Seventeen-year-old Aluma Banks has always dreamed of soaring freely through the skies astride a powerful winged steed of her own. But flying is a privilege granted only to the Riders of the king’s Empyrean Cavalry, the aerial warriors who defend the borders of their land from the fallen Kingdom of Laithlann.

 Each year, Rider hopefuls across Eirelannia compete in the Autumn Tournament for the honor of joining the Cavalry. Aluma, trained to ride and fight by her retired Empyrean Rider father, knows she has what it takes to prove herself worthy—if only her father hadn’t forbidden her from joining their ranks, in the hope of protecting his only daughter from the perils of war. To make matters worse, Thayer, Aluma’s best friend who could be becoming something more, is competing—and if he wins, he’ll leave her behind.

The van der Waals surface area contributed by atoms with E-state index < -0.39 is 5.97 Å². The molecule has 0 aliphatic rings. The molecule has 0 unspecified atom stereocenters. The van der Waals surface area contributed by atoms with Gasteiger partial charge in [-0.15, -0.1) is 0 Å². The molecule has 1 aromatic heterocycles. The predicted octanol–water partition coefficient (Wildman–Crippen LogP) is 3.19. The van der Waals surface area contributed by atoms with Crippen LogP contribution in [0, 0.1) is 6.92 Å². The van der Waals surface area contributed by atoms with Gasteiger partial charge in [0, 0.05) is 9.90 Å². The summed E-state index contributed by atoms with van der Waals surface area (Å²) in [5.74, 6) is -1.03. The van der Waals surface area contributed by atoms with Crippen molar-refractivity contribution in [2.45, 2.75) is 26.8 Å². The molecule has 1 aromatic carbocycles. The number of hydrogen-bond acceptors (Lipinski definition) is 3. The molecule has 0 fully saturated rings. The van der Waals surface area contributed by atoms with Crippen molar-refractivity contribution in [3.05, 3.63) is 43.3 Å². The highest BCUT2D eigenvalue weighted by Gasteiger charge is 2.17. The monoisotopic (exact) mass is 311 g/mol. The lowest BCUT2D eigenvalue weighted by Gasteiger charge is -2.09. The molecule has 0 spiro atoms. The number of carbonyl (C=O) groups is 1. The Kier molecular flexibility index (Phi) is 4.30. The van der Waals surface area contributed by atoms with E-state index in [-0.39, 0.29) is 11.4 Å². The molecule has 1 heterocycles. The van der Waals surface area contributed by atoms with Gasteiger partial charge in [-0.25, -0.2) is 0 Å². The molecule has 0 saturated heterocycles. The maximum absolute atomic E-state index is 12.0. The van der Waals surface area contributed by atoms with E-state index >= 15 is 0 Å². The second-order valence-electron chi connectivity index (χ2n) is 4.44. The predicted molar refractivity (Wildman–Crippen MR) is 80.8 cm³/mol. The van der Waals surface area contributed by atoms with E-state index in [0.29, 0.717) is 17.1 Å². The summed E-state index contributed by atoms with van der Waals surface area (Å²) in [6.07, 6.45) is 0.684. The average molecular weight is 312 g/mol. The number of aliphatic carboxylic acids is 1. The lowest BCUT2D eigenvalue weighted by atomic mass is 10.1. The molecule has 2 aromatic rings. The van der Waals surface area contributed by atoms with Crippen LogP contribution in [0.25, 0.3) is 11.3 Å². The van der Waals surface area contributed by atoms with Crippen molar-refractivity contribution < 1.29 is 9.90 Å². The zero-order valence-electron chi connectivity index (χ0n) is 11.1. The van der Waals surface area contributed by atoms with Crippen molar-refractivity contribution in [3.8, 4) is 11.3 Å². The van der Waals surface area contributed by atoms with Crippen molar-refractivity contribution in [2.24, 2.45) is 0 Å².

When Aluma’s father is tragically injured just before the Tournament, she finds herself unexpectedly thrust into this year’s competition. But as Aluma begins to pursue her dreams, she learns devastating secrets about the king and his never-ending war with Laithlann. In her quest for the truth, Aluma discovers a power deep within herself that may be the only way to save Eirelannia and the people she loves from the darkness that threatens to consume them all.

 I enjoyed this creative fantasy read. Flying horses—created, not born, like Pegasus—and the soldiers who ride them, a publicized contest, an evil and overbearing king (of course), and a secret rebellion. Granted, the last two are, but when put together with the others and with characters I liked, this made for a fun read. I could have done without the love triangle, but it didn’t really surprise me. I’m looking forward to the next book in the series.

Shina Reynolds lives in Texas. A Light in the Sky is her debut novel.

(Galley courtesy of Wink Road Press in exchange for an honest review.)